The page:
Using the same example, if a method findAndPrintDayOfWeek uses a method findDayOfWeek, and findDayOfWeek is correct, then findAndPrintDayOfWeek is correct. If, however, findDayOfWeek only works if you first call (say) testIfLeapYear, and otherwise might give the wrong answer, then you have a problem. The difference is that, in the first case, you can just call findAndPrintDayOfWeek, and you will get the correct answer. In the second case, you have to know that you need to call testIfLeapYear before you call findAndPrintDayOfWeek (and, who knows, maybe you have to call some other routine before you call testIfLeapYear...).

If you have to do a lot of preliminary work before you call a method, that method becomes much harder to use, and much harder to debug. If all that preliminary work is really necessary, it at least needs to be spelled out in great detail in the comments.

Instance variables

It's great if every method can get all the information it needs from its parameter list. However, this is usually not the case.

Remember that I've said that the instance variables in a class define the state of an object. Instance variables should not be used for other purposes, such as "secret" parameter passing.

In the TicTacToe program, the TicTacToeBoard is an object that keeps track of the current state of the game. It uses an instance variable (an array) to keep track of who has played where. That variable is available to every instance method in the class. This is a correct use of an instance variable.

In the TicTacToe assignment I asked you to write the following instance method:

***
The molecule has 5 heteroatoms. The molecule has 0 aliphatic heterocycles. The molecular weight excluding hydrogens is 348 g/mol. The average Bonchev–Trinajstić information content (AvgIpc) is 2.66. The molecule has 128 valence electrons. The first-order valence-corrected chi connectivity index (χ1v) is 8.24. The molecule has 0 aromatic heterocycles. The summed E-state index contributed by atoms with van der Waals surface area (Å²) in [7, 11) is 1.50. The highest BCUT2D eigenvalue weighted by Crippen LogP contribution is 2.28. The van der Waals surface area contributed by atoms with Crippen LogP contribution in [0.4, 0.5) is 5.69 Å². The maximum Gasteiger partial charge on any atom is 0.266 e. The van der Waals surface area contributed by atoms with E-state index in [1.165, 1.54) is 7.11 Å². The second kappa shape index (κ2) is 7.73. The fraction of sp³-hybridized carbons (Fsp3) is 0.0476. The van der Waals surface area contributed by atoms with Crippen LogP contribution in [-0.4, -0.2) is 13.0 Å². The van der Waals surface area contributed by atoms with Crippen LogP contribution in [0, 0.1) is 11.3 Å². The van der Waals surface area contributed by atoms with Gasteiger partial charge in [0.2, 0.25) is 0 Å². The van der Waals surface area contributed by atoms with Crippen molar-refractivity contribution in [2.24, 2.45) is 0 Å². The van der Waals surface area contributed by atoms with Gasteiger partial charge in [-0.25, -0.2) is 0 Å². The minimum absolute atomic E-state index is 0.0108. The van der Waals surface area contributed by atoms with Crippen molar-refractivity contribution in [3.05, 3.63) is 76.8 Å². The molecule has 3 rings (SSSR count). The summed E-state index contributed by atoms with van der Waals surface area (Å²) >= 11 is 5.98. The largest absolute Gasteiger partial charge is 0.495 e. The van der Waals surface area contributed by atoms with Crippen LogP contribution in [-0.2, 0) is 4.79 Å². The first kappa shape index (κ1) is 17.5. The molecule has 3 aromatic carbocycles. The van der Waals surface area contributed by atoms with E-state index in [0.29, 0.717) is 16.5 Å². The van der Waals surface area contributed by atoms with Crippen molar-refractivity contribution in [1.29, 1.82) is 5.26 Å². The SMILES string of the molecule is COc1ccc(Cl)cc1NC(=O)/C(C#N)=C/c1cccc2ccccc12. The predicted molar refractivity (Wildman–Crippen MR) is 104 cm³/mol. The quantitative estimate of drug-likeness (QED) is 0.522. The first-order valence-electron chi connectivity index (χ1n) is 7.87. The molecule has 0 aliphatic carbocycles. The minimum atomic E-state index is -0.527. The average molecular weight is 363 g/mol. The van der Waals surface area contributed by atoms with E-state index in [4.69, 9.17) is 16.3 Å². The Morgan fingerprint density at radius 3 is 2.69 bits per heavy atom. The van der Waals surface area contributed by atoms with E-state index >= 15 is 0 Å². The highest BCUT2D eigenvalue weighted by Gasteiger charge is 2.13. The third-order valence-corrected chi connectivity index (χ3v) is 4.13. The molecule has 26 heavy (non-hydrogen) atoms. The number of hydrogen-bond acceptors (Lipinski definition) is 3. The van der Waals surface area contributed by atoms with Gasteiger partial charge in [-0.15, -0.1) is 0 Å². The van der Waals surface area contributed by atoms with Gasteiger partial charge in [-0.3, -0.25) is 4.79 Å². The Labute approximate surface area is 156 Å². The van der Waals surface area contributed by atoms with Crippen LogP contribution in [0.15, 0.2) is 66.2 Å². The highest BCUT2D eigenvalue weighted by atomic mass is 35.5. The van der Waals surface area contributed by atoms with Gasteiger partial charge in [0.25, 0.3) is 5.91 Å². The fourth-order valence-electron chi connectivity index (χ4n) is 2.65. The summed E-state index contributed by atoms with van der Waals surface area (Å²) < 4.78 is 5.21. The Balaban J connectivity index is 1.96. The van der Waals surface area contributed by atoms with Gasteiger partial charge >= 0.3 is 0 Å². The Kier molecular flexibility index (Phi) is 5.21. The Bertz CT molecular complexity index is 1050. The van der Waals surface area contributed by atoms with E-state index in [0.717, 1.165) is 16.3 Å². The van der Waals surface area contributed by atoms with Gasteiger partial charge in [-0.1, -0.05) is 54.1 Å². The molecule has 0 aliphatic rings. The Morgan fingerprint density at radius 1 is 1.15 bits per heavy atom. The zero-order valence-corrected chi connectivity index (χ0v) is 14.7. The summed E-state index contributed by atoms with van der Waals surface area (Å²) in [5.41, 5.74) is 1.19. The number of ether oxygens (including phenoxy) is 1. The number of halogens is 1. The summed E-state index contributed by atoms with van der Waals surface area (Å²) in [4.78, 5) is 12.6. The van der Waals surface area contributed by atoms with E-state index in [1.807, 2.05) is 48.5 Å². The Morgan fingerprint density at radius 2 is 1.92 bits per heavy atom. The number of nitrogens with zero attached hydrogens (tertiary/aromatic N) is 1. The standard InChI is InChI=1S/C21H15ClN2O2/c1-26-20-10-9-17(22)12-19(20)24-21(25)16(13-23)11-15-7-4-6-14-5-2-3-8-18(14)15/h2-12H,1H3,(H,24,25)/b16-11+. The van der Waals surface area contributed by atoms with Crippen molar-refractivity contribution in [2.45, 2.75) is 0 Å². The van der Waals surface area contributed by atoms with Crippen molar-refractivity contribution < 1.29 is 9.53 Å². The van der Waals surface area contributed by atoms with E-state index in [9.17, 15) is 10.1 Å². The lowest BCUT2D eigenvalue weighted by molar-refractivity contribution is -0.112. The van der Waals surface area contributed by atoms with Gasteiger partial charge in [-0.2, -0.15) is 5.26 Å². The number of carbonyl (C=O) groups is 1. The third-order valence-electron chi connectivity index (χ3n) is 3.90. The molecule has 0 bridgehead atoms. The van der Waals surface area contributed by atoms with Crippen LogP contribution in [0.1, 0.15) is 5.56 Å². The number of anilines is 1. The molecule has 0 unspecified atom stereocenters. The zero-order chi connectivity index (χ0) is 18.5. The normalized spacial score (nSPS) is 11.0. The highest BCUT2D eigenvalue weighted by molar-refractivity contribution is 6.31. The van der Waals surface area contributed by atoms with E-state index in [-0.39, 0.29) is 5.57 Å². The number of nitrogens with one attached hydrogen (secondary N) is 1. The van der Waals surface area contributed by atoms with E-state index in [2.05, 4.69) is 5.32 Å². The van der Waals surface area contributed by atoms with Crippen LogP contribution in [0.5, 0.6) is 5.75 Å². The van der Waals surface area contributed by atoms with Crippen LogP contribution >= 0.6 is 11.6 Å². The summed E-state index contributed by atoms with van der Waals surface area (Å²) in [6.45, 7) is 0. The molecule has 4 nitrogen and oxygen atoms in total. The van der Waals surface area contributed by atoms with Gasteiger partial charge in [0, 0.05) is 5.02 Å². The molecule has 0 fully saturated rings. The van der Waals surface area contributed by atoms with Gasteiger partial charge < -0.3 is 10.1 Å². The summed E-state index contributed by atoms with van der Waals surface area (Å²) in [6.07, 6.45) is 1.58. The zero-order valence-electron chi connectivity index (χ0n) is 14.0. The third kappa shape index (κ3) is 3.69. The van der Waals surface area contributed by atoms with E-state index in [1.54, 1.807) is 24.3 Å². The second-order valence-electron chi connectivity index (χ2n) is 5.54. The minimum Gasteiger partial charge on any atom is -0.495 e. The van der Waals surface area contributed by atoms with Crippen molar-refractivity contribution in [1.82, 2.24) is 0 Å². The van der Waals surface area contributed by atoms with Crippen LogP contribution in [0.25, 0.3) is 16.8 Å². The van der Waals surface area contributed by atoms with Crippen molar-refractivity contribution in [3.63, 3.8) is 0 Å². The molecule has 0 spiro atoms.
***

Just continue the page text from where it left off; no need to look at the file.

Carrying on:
boolean computerHasWon()
     Tests if the computer has won the game.

All the information necessary to determine if the computer has won is available in the state of the TicTacToeBoard, that is, the array. There isn't anything more to the state. So, if the board is in a given state, you should be able to call this method and find out if the computer has won.

If, instead of doing this, you check after each play whether someone has won, and save this in a variable, then have the method return the variable--then you can't test this method, or otherwise use it, without having someone play the game. This means, for example, that you can't look at
and tell whether the computer won, without playing the game to get to this point.

The contract

Programming is a very creative activity. If you are writing a program for your own use, you can be as creative as you want in just about everything. If, however, you are working in a group on a large project, you can't just decide on a whim to add a few parameters to a method, or change its name, or make it do something different on Tuesdays. It may be creative to make an automobile with the gas pedal and the brake pedal reversed, but I wouldn't want to drive it.

A method signature--its name and its parameter list--is part of a contract between you and the other people in your group. (The rest of the contract is a documented description of what it does, and what it depends on in order to do its job.) Once a contract is agreed upon (or, in this case, specified by your instructor), you can't unilaterally change it without causing a lot of problems.

Even with only two people, this matters. Suppose your partner is supposed to write a method gameIsOver(), with no parameters. You write your part of the code, which uses that method. When you get your partner's code, though, your program won't compile, because his method gameIsOver takes two boolean parameters. Do you think your partner has kept his part of the bargain? Even if the method works perfectly?

Suppose there are 50 people are on a project. Suppose three or four of them occasionally decide, without consulting everyone else, to change the signature of a method that is in use by other people. What do you think the consequences will be?